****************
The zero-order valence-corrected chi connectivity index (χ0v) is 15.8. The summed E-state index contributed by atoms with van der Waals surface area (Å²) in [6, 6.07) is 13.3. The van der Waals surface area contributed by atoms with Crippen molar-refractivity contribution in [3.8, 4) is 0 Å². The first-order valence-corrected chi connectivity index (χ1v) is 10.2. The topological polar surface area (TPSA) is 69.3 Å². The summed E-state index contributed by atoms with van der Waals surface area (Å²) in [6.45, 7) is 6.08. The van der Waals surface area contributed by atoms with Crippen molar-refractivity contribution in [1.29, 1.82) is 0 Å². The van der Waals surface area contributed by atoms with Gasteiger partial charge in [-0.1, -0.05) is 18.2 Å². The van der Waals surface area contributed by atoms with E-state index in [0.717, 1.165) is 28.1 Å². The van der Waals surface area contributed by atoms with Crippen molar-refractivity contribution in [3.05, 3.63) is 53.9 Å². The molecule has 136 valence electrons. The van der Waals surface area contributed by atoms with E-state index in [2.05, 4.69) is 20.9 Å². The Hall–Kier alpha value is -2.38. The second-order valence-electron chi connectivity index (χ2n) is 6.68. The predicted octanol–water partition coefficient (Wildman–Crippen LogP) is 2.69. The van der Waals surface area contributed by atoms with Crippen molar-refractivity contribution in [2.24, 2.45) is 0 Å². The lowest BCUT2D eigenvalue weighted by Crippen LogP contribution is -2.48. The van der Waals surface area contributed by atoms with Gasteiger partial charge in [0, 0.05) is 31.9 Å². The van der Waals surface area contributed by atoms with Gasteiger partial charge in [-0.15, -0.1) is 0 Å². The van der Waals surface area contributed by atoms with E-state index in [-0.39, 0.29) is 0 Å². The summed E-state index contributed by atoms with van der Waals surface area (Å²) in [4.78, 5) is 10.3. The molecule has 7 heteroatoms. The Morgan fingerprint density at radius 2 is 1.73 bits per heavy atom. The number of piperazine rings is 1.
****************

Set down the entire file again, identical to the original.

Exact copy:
The zero-order valence-corrected chi connectivity index (χ0v) is 15.8. The summed E-state index contributed by atoms with van der Waals surface area (Å²) in [6, 6.07) is 13.3. The van der Waals surface area contributed by atoms with Crippen molar-refractivity contribution in [3.8, 4) is 0 Å². The first-order valence-corrected chi connectivity index (χ1v) is 10.2. The topological polar surface area (TPSA) is 69.3 Å². The summed E-state index contributed by atoms with van der Waals surface area (Å²) in [6.45, 7) is 6.08. The van der Waals surface area contributed by atoms with Crippen molar-refractivity contribution in [1.29, 1.82) is 0 Å². The van der Waals surface area contributed by atoms with Gasteiger partial charge in [-0.1, -0.05) is 18.2 Å². The van der Waals surface area contributed by atoms with E-state index in [0.717, 1.165) is 28.1 Å². The van der Waals surface area contributed by atoms with Crippen molar-refractivity contribution in [3.05, 3.63) is 53.9 Å². The molecule has 136 valence electrons. The van der Waals surface area contributed by atoms with E-state index in [2.05, 4.69) is 20.9 Å². The Hall–Kier alpha value is -2.38. The second-order valence-electron chi connectivity index (χ2n) is 6.68. The predicted octanol–water partition coefficient (Wildman–Crippen LogP) is 2.69. The van der Waals surface area contributed by atoms with Crippen molar-refractivity contribution in [2.24, 2.45) is 0 Å². The lowest BCUT2D eigenvalue weighted by Crippen LogP contribution is -2.48. The van der Waals surface area contributed by atoms with Gasteiger partial charge in [0, 0.05) is 31.9 Å². The van der Waals surface area contributed by atoms with Gasteiger partial charge in [-0.15, -0.1) is 0 Å². The van der Waals surface area contributed by atoms with E-state index in [-0.39, 0.29) is 0 Å². The summed E-state index contributed by atoms with van der Waals surface area (Å²) in [4.78, 5) is 10.3. The molecule has 7 heteroatoms. The Morgan fingerprint density at radius 2 is 1.73 bits per heavy atom. The number of piperazine rings is 1.